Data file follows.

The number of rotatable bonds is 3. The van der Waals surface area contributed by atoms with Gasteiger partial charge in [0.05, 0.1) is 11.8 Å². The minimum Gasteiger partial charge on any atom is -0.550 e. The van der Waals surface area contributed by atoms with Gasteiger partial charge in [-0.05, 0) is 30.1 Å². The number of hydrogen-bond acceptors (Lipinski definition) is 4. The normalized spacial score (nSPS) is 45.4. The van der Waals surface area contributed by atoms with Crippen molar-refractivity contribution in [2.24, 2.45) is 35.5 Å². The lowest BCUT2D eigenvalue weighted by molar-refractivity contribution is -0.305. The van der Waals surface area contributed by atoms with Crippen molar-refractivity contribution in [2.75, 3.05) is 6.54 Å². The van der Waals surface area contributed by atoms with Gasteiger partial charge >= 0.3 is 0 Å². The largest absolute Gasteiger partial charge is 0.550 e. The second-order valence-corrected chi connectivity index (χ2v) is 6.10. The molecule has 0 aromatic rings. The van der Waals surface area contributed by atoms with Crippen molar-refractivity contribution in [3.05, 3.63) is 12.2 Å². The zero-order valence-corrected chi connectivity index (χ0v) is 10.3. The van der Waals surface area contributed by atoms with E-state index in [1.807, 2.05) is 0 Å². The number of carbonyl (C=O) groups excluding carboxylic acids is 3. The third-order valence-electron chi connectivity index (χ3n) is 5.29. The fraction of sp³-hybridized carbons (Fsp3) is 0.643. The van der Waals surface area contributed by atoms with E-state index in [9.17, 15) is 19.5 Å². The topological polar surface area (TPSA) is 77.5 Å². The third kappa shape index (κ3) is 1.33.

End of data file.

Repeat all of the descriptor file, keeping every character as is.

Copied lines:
The number of rotatable bonds is 3. The van der Waals surface area contributed by atoms with Gasteiger partial charge in [0.05, 0.1) is 11.8 Å². The minimum Gasteiger partial charge on any atom is -0.550 e. The van der Waals surface area contributed by atoms with Gasteiger partial charge in [-0.05, 0) is 30.1 Å². The number of hydrogen-bond acceptors (Lipinski definition) is 4. The normalized spacial score (nSPS) is 45.4. The van der Waals surface area contributed by atoms with Crippen molar-refractivity contribution in [2.24, 2.45) is 35.5 Å². The lowest BCUT2D eigenvalue weighted by molar-refractivity contribution is -0.305. The van der Waals surface area contributed by atoms with Crippen molar-refractivity contribution in [2.75, 3.05) is 6.54 Å². The van der Waals surface area contributed by atoms with Gasteiger partial charge >= 0.3 is 0 Å². The largest absolute Gasteiger partial charge is 0.550 e. The second-order valence-corrected chi connectivity index (χ2v) is 6.10. The molecule has 0 aromatic rings. The van der Waals surface area contributed by atoms with Crippen molar-refractivity contribution in [3.05, 3.63) is 12.2 Å². The zero-order valence-corrected chi connectivity index (χ0v) is 10.3. The van der Waals surface area contributed by atoms with E-state index in [1.807, 2.05) is 0 Å². The number of carbonyl (C=O) groups excluding carboxylic acids is 3. The third-order valence-electron chi connectivity index (χ3n) is 5.29. The fraction of sp³-hybridized carbons (Fsp3) is 0.643. The van der Waals surface area contributed by atoms with E-state index in [9.17, 15) is 19.5 Å². The topological polar surface area (TPSA) is 77.5 Å². The third kappa shape index (κ3) is 1.33.